Last night Davies Symphony Hall hosted the first of three performances of the first of two programs prepared by Polish conductor Krzysztof Urbański visiting the podium of the San Francisco Symphony (SFS). The program itself followed the usual overture-concerto-symphony format; but there was a freshness in the realization of each of the selections, even the one that was most familiar to most of the audience. That selection was Felix Mendelssohn’s Opus 64 violin concerto in E minor, featuring Augustin Hadelich as the soloist.
Both Hadelich and Urbański made a refreshing case for the premise that the young can sometimes tease out new ways of approaching music when the older generation has concluded that anything that can be said about the piece has already been said. Between these two visitors, the interplay between soloist and ensemble was positively electric; but that was only part of the story. Hadelich took an insightful approach to the solo work in which he presented that single part as a lively conversation around decidedly different opinions. Through his impeccably precise control of individual sonorities, the attentive listener could parse ways in which the solo line could play one opinion against another. This was most evident in the cadenza work; but, as one got used to Hadelich’s style, one realized that it pervaded the entire concerto.
On the ensemble side Urbański presented himself as a full-body conductor, whose style encompassed not only posture and gesture but also facial expressions. In many respects one could say that his actions presented a director who was conversing with his musicians as much as leading them. This was particularly evident through the encouraging physical responses given after an effect he was trying to achieve was realized. Most importantly, there was a sense of intimacy in his conversational approach that meshed perfectly with the intimate conversations taking place within Hadelich’s interpretation of the solo line.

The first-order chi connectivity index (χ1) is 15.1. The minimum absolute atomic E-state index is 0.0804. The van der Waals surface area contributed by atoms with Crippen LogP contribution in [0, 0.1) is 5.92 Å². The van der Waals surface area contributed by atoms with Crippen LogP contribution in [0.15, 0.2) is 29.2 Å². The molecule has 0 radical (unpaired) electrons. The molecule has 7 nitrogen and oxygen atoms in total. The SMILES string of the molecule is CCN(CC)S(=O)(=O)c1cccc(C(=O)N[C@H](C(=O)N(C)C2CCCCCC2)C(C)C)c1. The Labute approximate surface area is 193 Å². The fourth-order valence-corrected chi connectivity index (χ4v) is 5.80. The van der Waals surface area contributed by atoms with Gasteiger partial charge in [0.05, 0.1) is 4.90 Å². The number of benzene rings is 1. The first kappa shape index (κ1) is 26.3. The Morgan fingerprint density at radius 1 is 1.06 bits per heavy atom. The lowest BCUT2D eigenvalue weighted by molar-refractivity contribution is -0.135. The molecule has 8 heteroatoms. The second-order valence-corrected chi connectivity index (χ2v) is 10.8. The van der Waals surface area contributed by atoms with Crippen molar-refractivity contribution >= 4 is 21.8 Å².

It is worth repeating that Hadelich brought such intimacy to Mendelssohn’s cadenzas (which were written out in full detail). This was also evident in his encore selection, the 21st of Niccolò Paganini’s 24 caprices for solo violin. This one was dedicated to Antonio Bazzini; and, like all of the others, it is a real finger-buster. Nevertheless, for all of the technical challenges that constituted the heart of this piece, Hadelich knew how to tease out a layer of rhetoric. His next recording (on Warner Classics) will present the complete set of these caprices; and it will be worth considering if he can endow the full cycle with as much personality as he summoned for last night’s encore.
That sense of intensely personal rhetoric also pervaded Urbański’s symphony selection, Shostakovich’s Opus 93 (tenth) in E minor. The work is dated 1953, and there is some disagreement over whether Shostakovich had actually written the work several years earlier and hidden it in his famous desk drawer (his hiding place for music that could not be exposed to the authorities). Whether Shostakovich polished off the work after Joseph Stalin died or wrote it from scratch once he did not have to worry about Stalinist authorities breathing down his neck will probably always be an open question.